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High and Dry™ Solar Water Heating

With supplies running low, students must design heat collectors to help the HAWC astronauts survive.
High and Dry™ Solar Water Heating



Alice Torres must prioritize her time as two survival tasks weigh heavily on the HAWC team: re-establishing radio contact with Earth and mining ice from Shackleton crater to produce badly needed drinking water. Torres is torn between helping Plissken repair the radio and building a solar water heater with their sparse supplies to ensure the group's survival. Students will overcome a similar challenge by designing and constructing their own water heaters and analyzing their results.


  1. Measure the thermal energy delivered to an area.
  2. Design and build a device to concentrate and capture this energy in order to melt ice.
  3. Determine the efficiency of the device.

Learning Objectives

  1. Explain the effect of convection, conduction, and radiation energy as it relates to heating water remotely.
  2. Construct a solar water heater at a given location to melt ice.
  3. Build an apparatus to measure the thermal energy density at various locations in front of a heat source.
  4. Calculate the efficiency of the solar water heater.
  5. Explain the difference between the reflective projection of a constant-radius curve and a parabolic curve.
  6. Demonstrate an understanding of why different materials and dimensions produce different results in solar water heaters.


Next Generation Science Standards

PS3.B: Conservation of Energy and Energy Transfer

HS-PS3-1. Create a computational model to calculate the change in the energy of one component
in a system when a change in energy of the other component(s) and energy flows in and
out of the system are known.
MS-PS3-3. Design, build, and refine a device that works within given constraints to convert one
form of energy into another form of energy.

ETS1.A: Defining and Delimiting Engineering Problems

HS-ETS1-1. Analyze a major global challenge to specify qualitative and quantitative criteria and
constraints for solutions that account for societal needs and wants.

ETS1.B: Developing Possible Solutions

HS-ETS1-2. Design a solution to a complex real-world problem by breaking it down into smaller,
more maneagable problems that can be solved through engineering.
ETS1.C: Optimizing the Design Solution
HS-ETS1-3. Evaluate a solution to a complex real-world problem based on prioritized criteria and
trade-offs that account for a range of constraints, including cost, safety, reliability, and aesthetics,
as well as possible social, cultural, and environmental impacts.

Common Core Mathematics Standards

Note: It is impossible for one kit to fully teach the nuances of each common core standard. However, an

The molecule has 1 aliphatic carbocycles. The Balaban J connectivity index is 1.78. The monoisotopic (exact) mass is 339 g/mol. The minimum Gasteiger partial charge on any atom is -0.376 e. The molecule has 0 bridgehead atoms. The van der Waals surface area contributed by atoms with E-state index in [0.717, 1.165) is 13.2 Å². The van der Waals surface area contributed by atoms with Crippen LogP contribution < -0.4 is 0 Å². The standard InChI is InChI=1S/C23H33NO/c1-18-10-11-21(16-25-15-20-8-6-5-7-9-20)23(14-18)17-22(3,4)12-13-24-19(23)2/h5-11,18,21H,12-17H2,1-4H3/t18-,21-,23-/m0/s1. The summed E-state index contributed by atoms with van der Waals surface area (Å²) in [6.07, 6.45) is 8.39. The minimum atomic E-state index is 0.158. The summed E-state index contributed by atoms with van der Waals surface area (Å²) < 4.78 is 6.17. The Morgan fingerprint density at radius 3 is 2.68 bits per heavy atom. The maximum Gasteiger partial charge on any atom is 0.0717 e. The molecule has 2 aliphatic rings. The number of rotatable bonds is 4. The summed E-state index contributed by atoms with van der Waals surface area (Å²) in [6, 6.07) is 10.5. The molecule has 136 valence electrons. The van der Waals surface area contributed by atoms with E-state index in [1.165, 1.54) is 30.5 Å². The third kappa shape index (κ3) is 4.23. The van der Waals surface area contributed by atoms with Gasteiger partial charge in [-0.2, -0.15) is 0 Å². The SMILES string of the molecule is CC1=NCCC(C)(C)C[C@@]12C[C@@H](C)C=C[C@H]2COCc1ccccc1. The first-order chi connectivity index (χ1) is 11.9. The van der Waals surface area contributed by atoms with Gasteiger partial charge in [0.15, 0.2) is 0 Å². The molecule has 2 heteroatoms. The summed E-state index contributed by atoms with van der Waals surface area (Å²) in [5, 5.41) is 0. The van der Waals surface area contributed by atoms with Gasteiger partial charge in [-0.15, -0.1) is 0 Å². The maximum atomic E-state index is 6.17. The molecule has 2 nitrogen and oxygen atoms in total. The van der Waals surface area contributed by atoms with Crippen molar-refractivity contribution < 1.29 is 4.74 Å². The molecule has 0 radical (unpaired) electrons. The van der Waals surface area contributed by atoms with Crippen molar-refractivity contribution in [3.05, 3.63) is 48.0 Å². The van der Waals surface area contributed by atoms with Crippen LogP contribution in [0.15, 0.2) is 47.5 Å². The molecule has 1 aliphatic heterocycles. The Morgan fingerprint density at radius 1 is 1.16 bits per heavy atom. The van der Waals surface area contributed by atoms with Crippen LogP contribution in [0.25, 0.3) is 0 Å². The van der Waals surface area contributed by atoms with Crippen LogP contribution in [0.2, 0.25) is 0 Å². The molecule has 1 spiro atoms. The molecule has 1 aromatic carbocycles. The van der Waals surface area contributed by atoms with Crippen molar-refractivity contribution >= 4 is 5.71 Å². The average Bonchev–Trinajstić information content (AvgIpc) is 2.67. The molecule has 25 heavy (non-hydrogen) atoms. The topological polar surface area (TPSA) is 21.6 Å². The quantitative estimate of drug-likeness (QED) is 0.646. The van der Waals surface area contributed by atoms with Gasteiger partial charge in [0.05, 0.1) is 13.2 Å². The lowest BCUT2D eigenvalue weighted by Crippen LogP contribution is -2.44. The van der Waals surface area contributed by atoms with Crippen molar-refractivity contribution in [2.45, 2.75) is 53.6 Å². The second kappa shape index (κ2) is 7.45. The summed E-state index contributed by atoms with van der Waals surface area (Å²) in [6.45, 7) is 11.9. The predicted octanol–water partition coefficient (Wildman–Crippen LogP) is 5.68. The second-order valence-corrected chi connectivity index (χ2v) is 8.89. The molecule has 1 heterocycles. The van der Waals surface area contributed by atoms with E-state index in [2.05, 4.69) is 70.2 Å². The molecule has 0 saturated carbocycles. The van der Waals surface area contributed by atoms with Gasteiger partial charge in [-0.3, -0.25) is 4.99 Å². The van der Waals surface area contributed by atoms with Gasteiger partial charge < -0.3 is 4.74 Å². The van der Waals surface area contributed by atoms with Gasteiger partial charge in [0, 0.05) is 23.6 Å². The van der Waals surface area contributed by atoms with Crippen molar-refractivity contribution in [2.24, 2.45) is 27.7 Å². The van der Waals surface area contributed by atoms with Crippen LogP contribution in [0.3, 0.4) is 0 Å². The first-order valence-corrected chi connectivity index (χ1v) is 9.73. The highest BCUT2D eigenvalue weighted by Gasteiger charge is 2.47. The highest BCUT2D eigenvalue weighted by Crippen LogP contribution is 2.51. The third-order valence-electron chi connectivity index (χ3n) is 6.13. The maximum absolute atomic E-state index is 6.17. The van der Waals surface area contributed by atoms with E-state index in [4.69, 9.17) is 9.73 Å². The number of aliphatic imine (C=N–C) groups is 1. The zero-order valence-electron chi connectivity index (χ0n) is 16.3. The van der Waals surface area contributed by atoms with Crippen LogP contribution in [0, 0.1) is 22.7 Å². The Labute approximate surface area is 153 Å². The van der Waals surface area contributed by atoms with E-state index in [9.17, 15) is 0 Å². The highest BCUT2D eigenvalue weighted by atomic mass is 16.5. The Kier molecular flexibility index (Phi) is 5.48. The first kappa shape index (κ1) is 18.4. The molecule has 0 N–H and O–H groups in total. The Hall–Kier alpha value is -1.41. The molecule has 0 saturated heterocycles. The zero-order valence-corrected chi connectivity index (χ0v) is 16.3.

introduction to topics within many of these standards are contained within the activity text, procedure,
pre-and post-lab questions. This kit makes an excellent introduction to practical applications of the
topics covered by the standards.

High School: Number and Quantity
Reason quantitatively and use units to solve problems.

HSN-Q.A.1 Use units as a way to understand problems and to guide the solution of multistep
problems; choose and interpret units consistently in formulas; choose and interpret the
scale and the origin in graphs and data displays.
HSN-Q.A.2 Define appropriate quantities for the purpose of descriptive modeling.
HSN-Q.A.3 Choose a level of accuracy appropriate to limitations on measurement when reporting

High School: Algebra
Understand solving equations as a process of reasoning and explain the reasoning.

HSA-REI.A.1 Explain each step in solving a simple equation as following from the equality of
numbers asserted at the previous step, starting from the assumption that the original equation
has a solution. Construct a viable argument to justify a solution method.
Interpret the structure of expressions.
HSA-SSE.A.1 Interpret expressions that represent a quantity in terms of its context.

High School: Geometry
Apply geometric concepts in modeling situations.

HSG-MG.A.2 Apply concepts of density based on area and volume in modeling situations
(e.g., persons per square mile, BTUs per cubic foot).
HSG-MG.A.3 Apply geometric methods to solve design problems (e.g., designing an object
or structure to satisfy physical constraints or minimize cost; working with typographic grid
systems based on ratios).


Included Materials
  • Heat sensors (2)
  • Aluminum foil
  • Thermometer
  • Resealable plastic bags (8)
  • Black and white card stock (8 each)
  • Black and clear bottles (9 each)
  • Small corrugated boxes (8)
  • Carton sealing tape
Required Materials
  • Multimeters with Type-K thermocouple port
  • 250-Watt Halogen work light (2 recommended)
Storage Conditions Cool and Dark (Ambient)
Stability Indefinite

Teacher Manuals

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